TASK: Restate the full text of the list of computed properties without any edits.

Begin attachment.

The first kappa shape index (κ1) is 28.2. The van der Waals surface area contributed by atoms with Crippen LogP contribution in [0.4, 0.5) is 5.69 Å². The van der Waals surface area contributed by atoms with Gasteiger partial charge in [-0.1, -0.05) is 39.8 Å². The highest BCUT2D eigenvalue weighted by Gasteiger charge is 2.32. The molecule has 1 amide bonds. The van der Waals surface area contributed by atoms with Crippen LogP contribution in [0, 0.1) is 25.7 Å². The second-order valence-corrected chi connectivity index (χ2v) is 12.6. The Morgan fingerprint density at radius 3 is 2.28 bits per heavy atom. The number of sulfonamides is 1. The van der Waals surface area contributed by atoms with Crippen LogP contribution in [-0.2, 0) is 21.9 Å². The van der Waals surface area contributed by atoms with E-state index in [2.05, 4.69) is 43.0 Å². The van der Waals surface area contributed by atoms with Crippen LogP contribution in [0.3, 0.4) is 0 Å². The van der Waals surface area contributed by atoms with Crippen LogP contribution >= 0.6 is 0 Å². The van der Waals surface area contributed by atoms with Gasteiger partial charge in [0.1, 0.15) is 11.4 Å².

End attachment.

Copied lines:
The first kappa shape index (κ1) is 28.2. The van der Waals surface area contributed by atoms with Crippen LogP contribution in [0.4, 0.5) is 5.69 Å². The van der Waals surface area contributed by atoms with Gasteiger partial charge in [-0.1, -0.05) is 39.8 Å². The highest BCUT2D eigenvalue weighted by Gasteiger charge is 2.32. The molecule has 1 amide bonds. The van der Waals surface area contributed by atoms with Crippen LogP contribution in [0, 0.1) is 25.7 Å². The second-order valence-corrected chi connectivity index (χ2v) is 12.6. The Morgan fingerprint density at radius 3 is 2.28 bits per heavy atom. The number of sulfonamides is 1. The van der Waals surface area contributed by atoms with Crippen LogP contribution in [-0.2, 0) is 21.9 Å². The van der Waals surface area contributed by atoms with E-state index in [2.05, 4.69) is 43.0 Å². The van der Waals surface area contributed by atoms with Crippen LogP contribution in [0.3, 0.4) is 0 Å². The van der Waals surface area contributed by atoms with Crippen LogP contribution >= 0.6 is 0 Å². The van der Waals surface area contributed by atoms with Gasteiger partial charge in [0.1, 0.15) is 11.4 Å².